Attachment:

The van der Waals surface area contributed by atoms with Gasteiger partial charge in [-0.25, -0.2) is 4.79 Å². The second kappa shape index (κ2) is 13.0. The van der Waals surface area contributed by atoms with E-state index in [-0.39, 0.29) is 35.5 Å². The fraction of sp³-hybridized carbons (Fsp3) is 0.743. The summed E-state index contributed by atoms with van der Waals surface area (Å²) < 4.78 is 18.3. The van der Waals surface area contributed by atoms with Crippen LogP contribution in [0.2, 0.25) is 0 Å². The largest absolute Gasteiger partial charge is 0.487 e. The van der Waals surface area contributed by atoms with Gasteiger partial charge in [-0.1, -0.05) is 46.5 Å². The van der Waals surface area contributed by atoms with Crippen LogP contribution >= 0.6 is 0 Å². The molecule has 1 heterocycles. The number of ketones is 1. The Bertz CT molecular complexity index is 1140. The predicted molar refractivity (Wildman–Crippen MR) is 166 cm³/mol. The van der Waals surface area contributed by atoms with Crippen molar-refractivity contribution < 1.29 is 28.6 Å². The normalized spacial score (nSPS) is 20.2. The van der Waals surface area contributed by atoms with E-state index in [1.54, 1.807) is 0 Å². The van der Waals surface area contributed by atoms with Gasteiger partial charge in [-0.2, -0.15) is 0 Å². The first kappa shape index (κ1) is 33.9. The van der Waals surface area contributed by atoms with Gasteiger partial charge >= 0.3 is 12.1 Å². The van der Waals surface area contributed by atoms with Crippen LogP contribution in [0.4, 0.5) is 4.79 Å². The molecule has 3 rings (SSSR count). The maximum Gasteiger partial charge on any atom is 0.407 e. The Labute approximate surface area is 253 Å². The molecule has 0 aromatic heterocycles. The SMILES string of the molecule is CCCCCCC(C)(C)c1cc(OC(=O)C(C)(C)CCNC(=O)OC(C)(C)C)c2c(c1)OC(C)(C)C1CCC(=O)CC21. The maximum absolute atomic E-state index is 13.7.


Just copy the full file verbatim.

The van der Waals surface area contributed by atoms with Gasteiger partial charge in [-0.25, -0.2) is 4.79 Å². The second kappa shape index (κ2) is 13.0. The van der Waals surface area contributed by atoms with E-state index in [-0.39, 0.29) is 35.5 Å². The fraction of sp³-hybridized carbons (Fsp3) is 0.743. The summed E-state index contributed by atoms with van der Waals surface area (Å²) < 4.78 is 18.3. The van der Waals surface area contributed by atoms with Crippen LogP contribution in [0.2, 0.25) is 0 Å². The largest absolute Gasteiger partial charge is 0.487 e. The van der Waals surface area contributed by atoms with Gasteiger partial charge in [-0.1, -0.05) is 46.5 Å². The van der Waals surface area contributed by atoms with Crippen LogP contribution >= 0.6 is 0 Å². The molecule has 1 heterocycles. The number of ketones is 1. The Bertz CT molecular complexity index is 1140. The predicted molar refractivity (Wildman–Crippen MR) is 166 cm³/mol. The van der Waals surface area contributed by atoms with Crippen molar-refractivity contribution < 1.29 is 28.6 Å². The normalized spacial score (nSPS) is 20.2. The van der Waals surface area contributed by atoms with E-state index in [1.54, 1.807) is 0 Å². The van der Waals surface area contributed by atoms with Gasteiger partial charge in [-0.2, -0.15) is 0 Å². The first kappa shape index (κ1) is 33.9. The van der Waals surface area contributed by atoms with Gasteiger partial charge >= 0.3 is 12.1 Å². The van der Waals surface area contributed by atoms with Crippen LogP contribution in [0.4, 0.5) is 4.79 Å². The molecule has 3 rings (SSSR count). The maximum Gasteiger partial charge on any atom is 0.407 e. The Labute approximate surface area is 253 Å². The molecule has 0 aromatic heterocycles. The SMILES string of the molecule is CCCCCCC(C)(C)c1cc(OC(=O)C(C)(C)CCNC(=O)OC(C)(C)C)c2c(c1)OC(C)(C)C1CCC(=O)CC21. The maximum absolute atomic E-state index is 13.7.